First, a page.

'Silent Sky' touches on current events in society

Lauren Trimm


   Mississippi University for Women’s Department of Theatre presented Lauren Gunderson’s “Silent Sky” Oct. 26-28 at 7:30 p.m. in Cromwell Theatre.

   The play is based on historical events and three women, Willamina Fleming, Annie Cannon and Henrietta Leavitt, whose research proved to be vital in the world of astronomy.

   Lee Crouse, a recent recipient of the university’s Humanities Faculty Member of the Year Award, directed the play. He had a purpose in mind when he chose “Silent Sky.”

   “I read it [Silent Sky], and I really enjoyed it, and I think it’s the kind of show that speaks to gender equality and things that are happening today, so it’s incredibly relevant,” said Crouse. “It’s an important story to tell.”

   Henrietta Leavitt is the central character in “Silent Sky” and was portrayed by Abigail McCreary. McCreary’s theatre classes helped prepare her for the role.  

   “This semester, I am in a class called Beginning Acting, and it goes through some different acting techniques that different actors and actresses use when preparing for roles so that was really helpful,” said McCreary. “I used a lot of that to get straight from the classroom to rehearsal, and that was a lot of fun.”

   The cast and crew had only 20 rehearsals to prepare for the show, and rehearsals began Oct.2.

   “Our final dress rehearsal was our final dress rehearsal. We had to cram so much into those 20 rehearsals, and we had fall break in the middle of it and there were a lot of obstacles to work around,” said McCreary. “While it was a crazy rehearsal schedule, it was incredible what we got accomplished in the short amount of time that we had.”

   Alysann Simpson played Margaret Leavitt. She found it interesting that she and her character share similar attributes to her childhood. Simpson also plays the piano in a few scenes.

   “Margaret was very hard-core church, family-driven and loving,” said Simpson. “It’s kind of ironic because when I lived in Reform, I played piano, and I was very hard-core church.”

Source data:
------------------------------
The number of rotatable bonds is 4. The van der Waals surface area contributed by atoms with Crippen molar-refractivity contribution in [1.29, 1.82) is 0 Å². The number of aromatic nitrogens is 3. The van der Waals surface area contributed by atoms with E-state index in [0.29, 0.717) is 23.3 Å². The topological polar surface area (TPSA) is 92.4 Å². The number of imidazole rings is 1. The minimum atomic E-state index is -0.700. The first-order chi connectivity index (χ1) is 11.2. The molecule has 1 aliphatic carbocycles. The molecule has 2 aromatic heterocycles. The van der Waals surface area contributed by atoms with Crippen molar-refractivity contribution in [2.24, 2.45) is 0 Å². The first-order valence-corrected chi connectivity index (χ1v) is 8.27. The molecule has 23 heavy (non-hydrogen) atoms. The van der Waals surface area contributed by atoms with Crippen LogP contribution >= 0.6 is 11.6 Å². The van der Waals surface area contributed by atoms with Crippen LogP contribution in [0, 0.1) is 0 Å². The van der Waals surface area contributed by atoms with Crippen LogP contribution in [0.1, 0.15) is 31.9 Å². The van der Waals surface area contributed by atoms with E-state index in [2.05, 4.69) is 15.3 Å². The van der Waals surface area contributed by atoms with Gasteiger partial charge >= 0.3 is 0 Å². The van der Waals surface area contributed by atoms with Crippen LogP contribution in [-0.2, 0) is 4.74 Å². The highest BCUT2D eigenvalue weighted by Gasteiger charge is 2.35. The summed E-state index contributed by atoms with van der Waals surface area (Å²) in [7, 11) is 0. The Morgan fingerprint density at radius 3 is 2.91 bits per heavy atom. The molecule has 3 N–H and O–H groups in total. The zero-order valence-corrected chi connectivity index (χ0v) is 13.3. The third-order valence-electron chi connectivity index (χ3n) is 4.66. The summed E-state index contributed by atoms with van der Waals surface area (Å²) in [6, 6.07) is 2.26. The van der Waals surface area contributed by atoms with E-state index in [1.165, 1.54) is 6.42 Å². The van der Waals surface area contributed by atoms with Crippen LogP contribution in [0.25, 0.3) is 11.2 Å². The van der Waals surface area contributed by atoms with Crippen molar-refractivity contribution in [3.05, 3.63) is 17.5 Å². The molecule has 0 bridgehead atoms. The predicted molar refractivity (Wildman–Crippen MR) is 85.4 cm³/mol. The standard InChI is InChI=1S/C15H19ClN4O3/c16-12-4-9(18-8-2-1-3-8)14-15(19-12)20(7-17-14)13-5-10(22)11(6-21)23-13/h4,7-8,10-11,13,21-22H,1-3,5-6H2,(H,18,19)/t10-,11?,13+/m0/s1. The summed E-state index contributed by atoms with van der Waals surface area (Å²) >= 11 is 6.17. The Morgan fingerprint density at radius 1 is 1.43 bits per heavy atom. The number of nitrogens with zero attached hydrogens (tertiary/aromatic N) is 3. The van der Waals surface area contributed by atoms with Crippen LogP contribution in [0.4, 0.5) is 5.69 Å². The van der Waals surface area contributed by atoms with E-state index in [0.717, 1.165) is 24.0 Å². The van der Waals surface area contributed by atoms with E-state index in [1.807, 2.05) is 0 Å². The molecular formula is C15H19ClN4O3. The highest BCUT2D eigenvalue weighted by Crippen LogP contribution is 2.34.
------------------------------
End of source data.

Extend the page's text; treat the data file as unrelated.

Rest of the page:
Simpson particularly enjoyed one aspect of the play.

   “I love just watching the set come from a model to the actual beauty of what it became,” said Simpson. “It just starts with someone reading lines and becomes the play. Watching it come to life is one of the best things.”

   A great amount of work went into the production of this play and brainstorming began as early as the summer of 2017.

  Along with McCreary and Simpson, the cast included Robert Williams II, Elizabeth Wiggins and Kelsey Damms.

  The production crew consisted of several W theatre faculty members. David Carter served as lighting and scenic designer, as well as technical director. Dustin Gibson was the assistant technical director and sound designer, and Peppy Biddy was the production consultant.

   Enya McDonald helped with the set for “Silent Sky.”

   “This work was really different from anything I had done before,” said McDonald. “I did theatre in high school, but everything we did in high school was meant to be traveling set pieces, and it had to be able to go to different theatres, whereas with this one, it was one humongous, stationary set that didn’t leave the space.”

   Other crew members included guest artist Sara Lyn Scott as costume, hair and makeup designer, properties mistress Courtney Thompson, stage manager Louis Codling, assistant stage manager Ashley Vinson and dramaturg Cody Westbrook. Pauline Crouse was the photographer for the production. Additional crew members were Miriah Stacy as light board operator and Rachel Willis as sound board operator.

   “Silent Sky” was unique in other ways as well.

   “Every single play creates a problem that has to be solved, and there’s no one way to solve it,” said Crouse. “That’s always a fun thing about directing a new show is finding those solutions to that problem.”
   The play was well received by audience members and students alike and plans for next season are already in the works.